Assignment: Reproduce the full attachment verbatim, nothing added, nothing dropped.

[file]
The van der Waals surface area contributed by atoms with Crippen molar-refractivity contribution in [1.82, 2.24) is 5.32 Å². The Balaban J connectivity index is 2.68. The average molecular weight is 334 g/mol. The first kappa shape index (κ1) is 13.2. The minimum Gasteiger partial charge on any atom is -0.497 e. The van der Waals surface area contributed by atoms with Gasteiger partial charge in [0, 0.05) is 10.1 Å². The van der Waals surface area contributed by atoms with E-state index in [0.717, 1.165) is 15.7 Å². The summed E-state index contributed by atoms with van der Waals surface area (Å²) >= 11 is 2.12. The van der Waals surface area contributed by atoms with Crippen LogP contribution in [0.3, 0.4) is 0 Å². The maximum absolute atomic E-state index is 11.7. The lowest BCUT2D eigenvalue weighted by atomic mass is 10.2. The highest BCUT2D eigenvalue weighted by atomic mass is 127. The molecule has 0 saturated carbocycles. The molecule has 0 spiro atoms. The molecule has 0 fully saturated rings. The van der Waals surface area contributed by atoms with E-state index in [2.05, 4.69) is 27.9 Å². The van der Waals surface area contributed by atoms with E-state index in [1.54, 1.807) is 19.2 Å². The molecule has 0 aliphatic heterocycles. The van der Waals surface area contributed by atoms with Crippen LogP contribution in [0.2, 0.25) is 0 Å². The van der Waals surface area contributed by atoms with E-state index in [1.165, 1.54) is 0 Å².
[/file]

The van der Waals surface area contributed by atoms with Crippen molar-refractivity contribution in [1.82, 2.24) is 5.32 Å². The Balaban J connectivity index is 2.68. The average molecular weight is 334 g/mol. The first kappa shape index (κ1) is 13.2. The minimum Gasteiger partial charge on any atom is -0.497 e. The van der Waals surface area contributed by atoms with Gasteiger partial charge in [0, 0.05) is 10.1 Å². The van der Waals surface area contributed by atoms with E-state index in [0.717, 1.165) is 15.7 Å². The summed E-state index contributed by atoms with van der Waals surface area (Å²) >= 11 is 2.12. The van der Waals surface area contributed by atoms with Crippen LogP contribution in [0.3, 0.4) is 0 Å². The maximum absolute atomic E-state index is 11.7. The lowest BCUT2D eigenvalue weighted by atomic mass is 10.2. The highest BCUT2D eigenvalue weighted by atomic mass is 127. The molecule has 0 saturated carbocycles. The molecule has 0 spiro atoms. The molecule has 0 fully saturated rings. The van der Waals surface area contributed by atoms with E-state index in [2.05, 4.69) is 27.9 Å². The van der Waals surface area contributed by atoms with E-state index in [1.54, 1.807) is 19.2 Å². The molecule has 0 aliphatic heterocycles. The van der Waals surface area contributed by atoms with Crippen LogP contribution in [0.2, 0.25) is 0 Å². The van der Waals surface area contributed by atoms with E-state index in [1.165, 1.54) is 0 Å².